You know the “No True Scotsman” logical fallacy? It’s a ploy that makes any argument impervious to contradiction.
If Angus, who lives in Glasglow and who puts sugar on his porridge, is proposed as a counter-example to the claim that “No Scotsman puts sugar on his porridge”, the “No true Scotsman” fallacy would work this way:
(1) Angus puts sugar on his porridge.
(2) No (true) Scotsman puts sugar on his porridge.
(3) Therefore Angus is not a (true) Scotsman, and
(4) Angus’ putting sugar on his porridge does not disprove the claim that no Scotsman puts sugar on his porridge.
The other day, Marine Le Pen, the right wing “National Front” candidate running for President of France said that France wasn’t responsible for the Vél d’Hiv roundup. This was the action of July, 1942, in which the French, without any help from the Germans, deported 13,000 “stateless” Jews, i.e. those that had fled to France from elsewhere in Europe, seeking French protection from the Nazis.
French police rousted them from their beds, sent 6,000 immediately to Drancy (a transit camp for Auschwitz in the Paris suburbs), and crammed the rest into an indoor bike track in the 15th Arrondisement called the Vélodrome d’Hiver for five days without food, water or toilets, before deporting them to be murdered. They conducted the round-up to demonstrate to the Germans that they were reliable allies, in agreement with the German goals.
But “the French” didn’t do that, according to Le Pen, who said, “France wasn’t responsible for the Vel d’Hiv. If there was responsibility, it is with those who were in power at the time, it is not with France. France has been mistreated, in people’s minds, for years.” Le Pen wants true Frenchmen to be proud of France. Fair enough.
No, it was the Vichy regime then in power that was responsible, and they couldn’t really be French, because no true Frenchman could have done such a thing. Except that they were as French as any Frenchman has ever been – Philippe Pétain, the “war hero” of Verdun was at the head of the Vichy government, and was a beloved figure enjoying great popularity in France at the time of the Vél d’Hiv episode.
And all the police that conducted the operation were, what, if not French? And all of the citizens looking on as the Jews were taken away were French as well. Some clucked their tongues and shook their heads at the scene, while many jeered and insulted the deportees. But they were all true Frenchmen.
As the years pass, and living memory of the events is gradually extinguished, there is a strong tendency on the part of those who interpret history now to confuse French dislike of or resistance to the Germans with some feeling of goodwill or responsibility toward the Jews. The way I see it, no one wants to be occupied by Nazis, but they might be able to find a silver lining to that cloud: the Christ-killers get what they’ve always deserved, and lots of choice apartments in the Marais become magically available overnight. Furnished, too!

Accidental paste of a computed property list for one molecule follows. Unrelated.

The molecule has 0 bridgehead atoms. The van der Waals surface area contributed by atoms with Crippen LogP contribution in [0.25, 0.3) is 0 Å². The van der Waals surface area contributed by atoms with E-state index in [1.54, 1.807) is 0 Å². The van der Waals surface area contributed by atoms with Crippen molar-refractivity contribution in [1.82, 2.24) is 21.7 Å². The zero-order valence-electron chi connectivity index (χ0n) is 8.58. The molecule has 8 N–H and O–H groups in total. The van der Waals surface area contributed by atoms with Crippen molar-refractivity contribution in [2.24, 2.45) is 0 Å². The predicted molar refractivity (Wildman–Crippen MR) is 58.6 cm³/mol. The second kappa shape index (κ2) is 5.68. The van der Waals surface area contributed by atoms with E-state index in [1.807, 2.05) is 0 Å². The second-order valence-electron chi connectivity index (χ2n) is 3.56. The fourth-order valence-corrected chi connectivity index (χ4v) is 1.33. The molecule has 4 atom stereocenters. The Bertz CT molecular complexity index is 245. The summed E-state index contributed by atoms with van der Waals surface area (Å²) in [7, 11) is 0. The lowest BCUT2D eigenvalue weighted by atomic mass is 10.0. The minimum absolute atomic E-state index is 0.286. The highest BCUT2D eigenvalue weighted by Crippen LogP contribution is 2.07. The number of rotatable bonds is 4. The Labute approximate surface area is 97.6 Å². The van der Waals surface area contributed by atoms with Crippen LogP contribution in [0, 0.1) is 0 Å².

According to this NYT piece,
Ms. Le Pen’s words also flew in the face of over four decades of historical research into the eager collaboration of the wartime French government, which had been installed in the spa town of Vichy. It was the French government’s police chief, René Bousquet — a favorite of the head of the government at the time — who organized the roundup, impressing his German counterparts with his energy.
“Vichy did not have a knife to its throat,” the historian Philippe Burrin wrote of the Vel d’Hiv roundup in his landmark book, “La France à l’Heure Allemande,” (“France Under the Germans”).
“Without the help of the police” — the French police — “the SS was paralyzed,” Mr. Burrin wrote. “The French authorities were entirely disposed to get rid of foreign Jews,” he wrote, referring to the officials’ offer to the Nazis, on that occasion at least, to hand over Jews who were not French citizens.
It always puzzles me that people who advocate for the removal of Jews from public life refuse to acknowledge that others have tried it and succeeded before. And then call those who mention it liars and slanderers. It’s weird. They say they’d like to do it but are offended by the notion that someone did do it?
The antecedents and founders of Le Pen’s “National Front”, though French, might as well be Nazis. Attempts to explain how they are not Nazis make distinctions without differences. They hated the Jews, who they regarded as “the other” and a threat to French life. The party was founded by Le Pen’s father, Jean-Marie Le Pen, a convicted holocaust denier, who famously referred to the Nazi gas chambers as “a detail of history”. Marine finally kicked her father out of the party two years ago, and has been trying to “de-demonize” it, make it less odious and more acceptable to the true Frenchmen, with good success.
I’ll defer discussion of the frightening rise of blatant anti-semitism in France in recent years, and just say that French sentiment is what it has always been, though the degree of the “blatant” fluctuates. Not much has changed since Dreyfus, Zola, and Herzl, or forever before that, despite the stark lessons of the intervening history.
Marine Le Pen is a true Frenchwoman. She has made it acceptable for French people to think and say things which have not been acceptable to think or say for decades. She has a lot of popular support, and the people who may well vote her in as the next President of France are also true Frenchmen.